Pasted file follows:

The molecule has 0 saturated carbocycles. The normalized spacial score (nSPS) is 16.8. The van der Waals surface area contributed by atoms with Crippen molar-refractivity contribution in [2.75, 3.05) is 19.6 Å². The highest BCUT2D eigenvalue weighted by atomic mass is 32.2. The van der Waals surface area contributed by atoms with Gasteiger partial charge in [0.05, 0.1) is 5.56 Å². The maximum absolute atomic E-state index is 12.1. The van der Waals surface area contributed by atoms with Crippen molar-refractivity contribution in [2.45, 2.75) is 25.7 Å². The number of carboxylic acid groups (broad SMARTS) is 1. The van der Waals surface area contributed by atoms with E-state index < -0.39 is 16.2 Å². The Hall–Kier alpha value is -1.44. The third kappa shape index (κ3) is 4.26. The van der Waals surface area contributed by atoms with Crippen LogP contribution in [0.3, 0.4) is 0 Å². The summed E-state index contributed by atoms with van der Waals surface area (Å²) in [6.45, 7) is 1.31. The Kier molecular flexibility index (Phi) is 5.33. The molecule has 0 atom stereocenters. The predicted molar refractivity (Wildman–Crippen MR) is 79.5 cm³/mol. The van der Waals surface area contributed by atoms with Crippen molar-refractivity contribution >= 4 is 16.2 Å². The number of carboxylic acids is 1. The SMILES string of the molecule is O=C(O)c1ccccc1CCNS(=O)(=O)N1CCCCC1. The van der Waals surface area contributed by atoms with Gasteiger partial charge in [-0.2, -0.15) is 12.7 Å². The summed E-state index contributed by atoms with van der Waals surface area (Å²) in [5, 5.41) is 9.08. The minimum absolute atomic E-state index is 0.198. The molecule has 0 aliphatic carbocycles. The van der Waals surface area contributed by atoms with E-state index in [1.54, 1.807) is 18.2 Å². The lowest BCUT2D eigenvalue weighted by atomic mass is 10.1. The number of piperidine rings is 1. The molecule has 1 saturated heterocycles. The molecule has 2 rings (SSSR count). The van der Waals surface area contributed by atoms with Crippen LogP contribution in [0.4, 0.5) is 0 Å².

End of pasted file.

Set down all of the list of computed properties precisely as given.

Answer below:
The molecule has 0 saturated carbocycles. The normalized spacial score (nSPS) is 16.8. The van der Waals surface area contributed by atoms with Crippen molar-refractivity contribution in [2.75, 3.05) is 19.6 Å². The highest BCUT2D eigenvalue weighted by atomic mass is 32.2. The van der Waals surface area contributed by atoms with Gasteiger partial charge in [0.05, 0.1) is 5.56 Å². The maximum absolute atomic E-state index is 12.1. The van der Waals surface area contributed by atoms with Crippen molar-refractivity contribution in [2.45, 2.75) is 25.7 Å². The number of carboxylic acid groups (broad SMARTS) is 1. The van der Waals surface area contributed by atoms with E-state index < -0.39 is 16.2 Å². The Hall–Kier alpha value is -1.44. The third kappa shape index (κ3) is 4.26. The van der Waals surface area contributed by atoms with Crippen LogP contribution in [0.3, 0.4) is 0 Å². The summed E-state index contributed by atoms with van der Waals surface area (Å²) in [6.45, 7) is 1.31. The Kier molecular flexibility index (Phi) is 5.33. The molecule has 0 atom stereocenters. The predicted molar refractivity (Wildman–Crippen MR) is 79.5 cm³/mol. The van der Waals surface area contributed by atoms with Crippen molar-refractivity contribution >= 4 is 16.2 Å². The number of carboxylic acids is 1. The SMILES string of the molecule is O=C(O)c1ccccc1CCNS(=O)(=O)N1CCCCC1. The van der Waals surface area contributed by atoms with Gasteiger partial charge in [-0.2, -0.15) is 12.7 Å². The summed E-state index contributed by atoms with van der Waals surface area (Å²) in [5, 5.41) is 9.08. The minimum absolute atomic E-state index is 0.198. The molecule has 0 aliphatic carbocycles. The van der Waals surface area contributed by atoms with E-state index in [1.54, 1.807) is 18.2 Å². The lowest BCUT2D eigenvalue weighted by atomic mass is 10.1. The number of piperidine rings is 1. The molecule has 1 saturated heterocycles. The molecule has 2 rings (SSSR count). The van der Waals surface area contributed by atoms with Crippen LogP contribution in [0.4, 0.5) is 0 Å².